A revised version of a cybersecurity bill first proposed last year was introduced again in the U.S. Senate today, notably without a controversial provision that would have given the President authority to disconnect networks from the Internet during a national emergency.
The bill, called the Cybersecurity Act, is sponsored by Senators Jay Rockefeller (D-W.Va.) and Olympia Snowe (R-Maine). It seeks to improve national cybersecurity preparedness by fostering a closer collaboration between the government and the private sector companies, which own a vast portion of the country's critical infrastructure.
The bill contains several provisions designed to encourage the growth of a trained and certified cybersecurity workforce, promote public awareness of cybersecurity issues and to foster and fund research leading to the development of new security technologies.
It would require agency heads to provide information on their cybersecurity workforce plans including recruitment, hiring and training details.
The bill would empower the National Institute of Standards and Technology (NIST) to develop measurable and auditable security standards for government entities, as well as companies in critical infrastructure industries.
New provisions in the revised bill include one that would require the President to work with owners of critical infrastructure to identify and designate IT systems "whose disruption or incapacitation would threaten strategic national interests," according to a draft of the bill.
The revised bill also adds a provision that would require the President to provide clearances for private sector executives to access classified information relating to cyber-threats.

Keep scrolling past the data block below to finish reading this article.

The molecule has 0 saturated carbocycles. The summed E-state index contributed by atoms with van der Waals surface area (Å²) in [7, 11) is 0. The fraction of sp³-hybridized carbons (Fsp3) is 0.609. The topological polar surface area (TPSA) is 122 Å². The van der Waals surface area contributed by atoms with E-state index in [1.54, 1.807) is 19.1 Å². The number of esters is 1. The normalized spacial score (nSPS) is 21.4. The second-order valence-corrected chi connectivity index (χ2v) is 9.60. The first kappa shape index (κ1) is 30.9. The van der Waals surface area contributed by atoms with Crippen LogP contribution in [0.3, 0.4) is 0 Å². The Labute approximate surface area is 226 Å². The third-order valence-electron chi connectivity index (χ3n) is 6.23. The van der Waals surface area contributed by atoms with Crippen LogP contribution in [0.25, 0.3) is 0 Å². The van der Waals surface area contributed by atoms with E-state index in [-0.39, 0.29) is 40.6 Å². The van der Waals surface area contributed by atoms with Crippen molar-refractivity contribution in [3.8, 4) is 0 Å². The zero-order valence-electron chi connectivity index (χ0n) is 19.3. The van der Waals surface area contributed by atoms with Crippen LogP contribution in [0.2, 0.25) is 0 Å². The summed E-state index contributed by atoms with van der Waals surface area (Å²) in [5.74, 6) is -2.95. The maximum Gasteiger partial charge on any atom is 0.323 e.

In addition, the bill would require the White House to collaborate with private sector companies to identify the best cybersecurity training programs.
One of the most important changes in the newly introduced bill, however, is a provision that has been deleted. It would have given the President new authority to essentially disconnect government and private sector organizations from the Internet in a declared emergency.
The President would have the power to declare security emergencies and then curtail or shut down Internet traffic to and from any compromised federal or critical infrastructure networks.
The inclusion of the provision in the original version of the Rockerfeller-Snowe bill attracted widespread criticism from many, who saw it as a measure that would give the President unfettered authority over private-sector networks.
Under the new proposal, the President will be required to work with critical infrastructure owners in the private sector to deal with cyber-emergencies. It requires the White House to collaborate with them in the development and rehearsal of a detailed cybersecurity emergency response and restoration plan.
The plan will spell out the roles, responsibilities and authority of government and private sector actors in the event of a cyber-emergency.
The President will be required to explain to Congress in writing within 48 hours why exactly an emergency was declared, as well as the scope and likely duration of the emergency. "Nothing in the section authorizes new or expanded Presidential authorities," a draft of the new bill notes.
"It simply seeks to avoid the type of deadly bureaucratic confusion that left New Orleans to drown in the aftermath of Hurricane Katrina," the draft version says.
The bill, as written, is "seminal" and should be passed, said Tom Kellerman, vice president of security awareness at Core Security Technologies and a member of a commission that developed a set of cybersecurity recommendations for President Obama last year.
Provisions such as the one focused on building a better cybersecurity workforce, and the one allowing private sector executives to access classified threat data are very important, Kellerman said.
So too are provisions that require regular threat and preparedness assessments by government and critical infrastructure organizations and the increased collaboration that is required between the government and private sector.
"I like the bill. They've done a lot of work to meet people half way," said James Lewis, director and senior fellow at the Center for Strategic and International Studies. "The attention to human capital is great."
Jaikumar Vijayan covers data security and privacy issues, financial services security and e-voting for Computerworld. Follow Jaikumar on Twitter at @jaivijayan or subscribe to Jaikumar's RSS feed . His e-mail address is email@example.com.